Does the Fifth Amendment Protect the Accused Against Being Twice Put In Jeopardy for the Same Offence ?
"The Fifth Amendment to the United States Constitution and article I, section 9 of the Florida Constitution protects an accused against being twice put in jeopardy for the same offense." State v. Gaines, 770 So. 2d 1221, 1225 (Fla. 2000) (citing Thomason v. State, 620 So. 2d 1234, 1236 (Fla. 1993)).
In United States v. Dinitz, 424 U.S. 600, 96 S. Ct. 1075, 47 L. Ed. 2d 267 (1975), the United States States Supreme Court explained the importance of the Double Jeopardy Clause:
The Double Jeopardy Clause of the Fifth Amendment protects a defendant in a criminal proceeding against multiple punishments or repeated prosecutions for the same offense. See United States v. Wilson, 420 U.S. 332, 343, 95 S. Ct. 1013, 43 L. Ed. 2d 232 (1975); North Carolina v. Pearce, 395 U.S. 711, 717, 89 S. Ct. 2072, 23 L. Ed. 2d 656 (1969).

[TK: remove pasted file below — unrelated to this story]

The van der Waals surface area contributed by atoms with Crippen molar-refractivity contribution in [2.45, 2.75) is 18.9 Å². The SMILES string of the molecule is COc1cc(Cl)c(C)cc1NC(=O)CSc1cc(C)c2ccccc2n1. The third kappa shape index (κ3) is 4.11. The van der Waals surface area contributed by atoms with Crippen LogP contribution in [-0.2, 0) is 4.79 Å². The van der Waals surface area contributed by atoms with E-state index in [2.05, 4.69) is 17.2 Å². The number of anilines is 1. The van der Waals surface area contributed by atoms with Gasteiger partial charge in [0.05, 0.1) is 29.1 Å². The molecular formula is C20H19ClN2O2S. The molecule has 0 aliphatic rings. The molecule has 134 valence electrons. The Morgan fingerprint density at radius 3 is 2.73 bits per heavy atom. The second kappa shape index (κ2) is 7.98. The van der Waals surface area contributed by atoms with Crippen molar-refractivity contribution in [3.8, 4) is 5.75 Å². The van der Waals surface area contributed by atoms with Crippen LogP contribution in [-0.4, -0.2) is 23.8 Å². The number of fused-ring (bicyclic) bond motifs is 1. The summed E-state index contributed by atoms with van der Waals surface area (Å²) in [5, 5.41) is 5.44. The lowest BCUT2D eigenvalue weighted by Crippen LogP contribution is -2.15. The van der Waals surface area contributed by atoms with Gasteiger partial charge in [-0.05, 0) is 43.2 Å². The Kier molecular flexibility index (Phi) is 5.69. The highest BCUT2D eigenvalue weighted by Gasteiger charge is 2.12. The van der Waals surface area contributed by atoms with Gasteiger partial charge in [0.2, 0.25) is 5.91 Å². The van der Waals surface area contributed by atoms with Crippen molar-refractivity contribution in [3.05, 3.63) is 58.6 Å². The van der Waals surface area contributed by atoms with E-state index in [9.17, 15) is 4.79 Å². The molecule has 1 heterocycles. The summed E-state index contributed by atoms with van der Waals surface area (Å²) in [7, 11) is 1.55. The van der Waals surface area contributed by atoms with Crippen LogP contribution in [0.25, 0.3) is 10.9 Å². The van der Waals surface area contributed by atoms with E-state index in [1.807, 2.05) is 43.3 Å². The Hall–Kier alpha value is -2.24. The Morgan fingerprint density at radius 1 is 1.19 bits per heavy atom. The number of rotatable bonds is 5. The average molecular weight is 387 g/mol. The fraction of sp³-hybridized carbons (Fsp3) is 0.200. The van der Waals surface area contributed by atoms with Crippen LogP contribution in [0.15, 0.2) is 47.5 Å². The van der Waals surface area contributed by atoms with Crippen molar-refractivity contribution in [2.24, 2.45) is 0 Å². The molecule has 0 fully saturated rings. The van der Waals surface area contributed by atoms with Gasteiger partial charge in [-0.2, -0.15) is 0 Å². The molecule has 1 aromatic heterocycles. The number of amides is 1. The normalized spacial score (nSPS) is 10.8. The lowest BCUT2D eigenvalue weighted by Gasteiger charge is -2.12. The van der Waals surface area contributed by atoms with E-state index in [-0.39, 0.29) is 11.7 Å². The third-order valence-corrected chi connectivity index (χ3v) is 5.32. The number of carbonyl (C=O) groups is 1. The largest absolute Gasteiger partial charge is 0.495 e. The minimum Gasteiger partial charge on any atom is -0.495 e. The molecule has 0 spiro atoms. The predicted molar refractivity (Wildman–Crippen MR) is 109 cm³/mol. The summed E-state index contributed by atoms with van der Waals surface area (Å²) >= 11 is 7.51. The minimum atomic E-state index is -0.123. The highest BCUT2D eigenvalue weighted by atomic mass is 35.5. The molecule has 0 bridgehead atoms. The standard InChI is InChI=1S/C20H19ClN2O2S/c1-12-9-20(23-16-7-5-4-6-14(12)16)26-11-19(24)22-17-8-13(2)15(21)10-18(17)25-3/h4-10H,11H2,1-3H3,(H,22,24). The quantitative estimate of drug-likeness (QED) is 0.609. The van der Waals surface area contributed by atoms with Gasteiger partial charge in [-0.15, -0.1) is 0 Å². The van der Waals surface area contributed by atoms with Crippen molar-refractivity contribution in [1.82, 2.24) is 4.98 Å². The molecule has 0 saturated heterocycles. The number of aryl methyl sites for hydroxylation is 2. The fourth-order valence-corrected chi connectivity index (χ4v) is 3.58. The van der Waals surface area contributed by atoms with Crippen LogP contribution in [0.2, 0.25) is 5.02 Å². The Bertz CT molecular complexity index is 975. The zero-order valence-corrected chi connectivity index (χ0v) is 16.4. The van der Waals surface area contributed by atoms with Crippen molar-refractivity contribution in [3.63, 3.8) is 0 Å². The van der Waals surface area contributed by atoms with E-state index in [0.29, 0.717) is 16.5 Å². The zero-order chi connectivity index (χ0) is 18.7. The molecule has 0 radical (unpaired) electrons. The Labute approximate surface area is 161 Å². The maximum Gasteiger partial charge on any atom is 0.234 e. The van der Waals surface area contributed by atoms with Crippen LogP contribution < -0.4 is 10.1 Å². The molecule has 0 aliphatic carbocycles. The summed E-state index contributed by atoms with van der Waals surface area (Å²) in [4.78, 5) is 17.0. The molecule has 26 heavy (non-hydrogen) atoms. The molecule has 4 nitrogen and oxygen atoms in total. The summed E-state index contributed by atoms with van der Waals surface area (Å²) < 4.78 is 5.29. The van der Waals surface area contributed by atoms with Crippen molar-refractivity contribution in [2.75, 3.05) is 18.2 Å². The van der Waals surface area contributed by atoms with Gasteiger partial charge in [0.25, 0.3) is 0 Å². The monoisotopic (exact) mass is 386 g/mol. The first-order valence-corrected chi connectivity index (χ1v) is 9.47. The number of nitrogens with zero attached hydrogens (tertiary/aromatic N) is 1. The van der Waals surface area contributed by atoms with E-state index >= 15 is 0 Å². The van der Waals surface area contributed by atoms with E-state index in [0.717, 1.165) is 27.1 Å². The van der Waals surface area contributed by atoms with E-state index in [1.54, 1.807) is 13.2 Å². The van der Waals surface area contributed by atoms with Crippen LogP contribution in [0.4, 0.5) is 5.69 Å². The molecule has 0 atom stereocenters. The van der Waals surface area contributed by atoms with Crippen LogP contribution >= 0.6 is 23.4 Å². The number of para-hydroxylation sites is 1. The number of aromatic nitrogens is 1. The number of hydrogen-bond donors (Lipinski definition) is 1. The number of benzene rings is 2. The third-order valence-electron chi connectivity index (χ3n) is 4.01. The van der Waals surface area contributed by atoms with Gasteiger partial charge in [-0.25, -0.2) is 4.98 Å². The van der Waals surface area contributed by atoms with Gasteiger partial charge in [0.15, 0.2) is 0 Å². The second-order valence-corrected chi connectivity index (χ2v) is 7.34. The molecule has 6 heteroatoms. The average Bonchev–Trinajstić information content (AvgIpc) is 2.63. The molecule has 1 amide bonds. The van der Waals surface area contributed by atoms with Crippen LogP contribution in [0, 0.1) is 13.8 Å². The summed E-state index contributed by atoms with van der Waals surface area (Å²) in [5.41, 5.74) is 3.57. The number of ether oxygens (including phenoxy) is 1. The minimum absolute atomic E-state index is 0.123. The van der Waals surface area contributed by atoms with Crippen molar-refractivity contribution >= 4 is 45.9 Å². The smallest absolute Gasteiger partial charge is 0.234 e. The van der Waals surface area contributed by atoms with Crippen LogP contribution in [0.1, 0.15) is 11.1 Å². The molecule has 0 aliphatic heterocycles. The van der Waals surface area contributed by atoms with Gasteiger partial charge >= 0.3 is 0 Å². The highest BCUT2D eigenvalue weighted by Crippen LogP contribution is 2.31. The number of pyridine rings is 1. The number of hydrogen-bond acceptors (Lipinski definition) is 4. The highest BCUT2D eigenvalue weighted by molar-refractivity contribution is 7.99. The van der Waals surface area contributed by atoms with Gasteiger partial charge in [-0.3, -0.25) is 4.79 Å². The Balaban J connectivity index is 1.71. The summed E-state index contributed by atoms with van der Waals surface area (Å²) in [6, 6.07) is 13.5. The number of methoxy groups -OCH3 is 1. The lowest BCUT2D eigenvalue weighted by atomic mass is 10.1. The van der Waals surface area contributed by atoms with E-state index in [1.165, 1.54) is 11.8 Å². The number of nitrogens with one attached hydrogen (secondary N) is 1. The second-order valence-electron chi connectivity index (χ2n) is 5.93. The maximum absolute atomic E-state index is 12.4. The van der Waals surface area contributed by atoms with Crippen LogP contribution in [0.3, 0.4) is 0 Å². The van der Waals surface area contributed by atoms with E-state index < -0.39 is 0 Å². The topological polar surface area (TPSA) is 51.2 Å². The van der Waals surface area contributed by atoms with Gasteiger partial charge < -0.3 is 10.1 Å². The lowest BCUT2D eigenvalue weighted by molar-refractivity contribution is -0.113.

Underlying this constitutional safeguard is the belief that "the State with all its resources and power should not be allowed to make repeated attempts to convict an individual for an alleged offense, thereby subjecting him to embarrassment, expense and ordeal and compelling him to live in a continuing state of anxiety and insecurity, as well as enhancing the possibility that even though innocent he may be found guilty." Green v. United States, 355 U.S. 184, 187-188, 78 S. Ct. 221, 2 L. Ed. 2d 199, 77 Ohio Law Abs. 202 (1957). Id. at 606.
Jeopardy attaches when the jury is impaneled and sworn. See Gaines, 770 So. 2d at 1225.
However, not every mistrial declared after jeopardy attaches invokes the protections of the Double Jeopardy Clause.
If a mistrial is the product of "manifest necessity" or is declared at the voluntary request of a defendant, a retrial will not violate the Double Jeopardy Clause. See Oregon v. Kennedy, 456 U.S. 667, 672, 102 S. Ct. 2083, 72 L. Ed. 2d 416 (1982).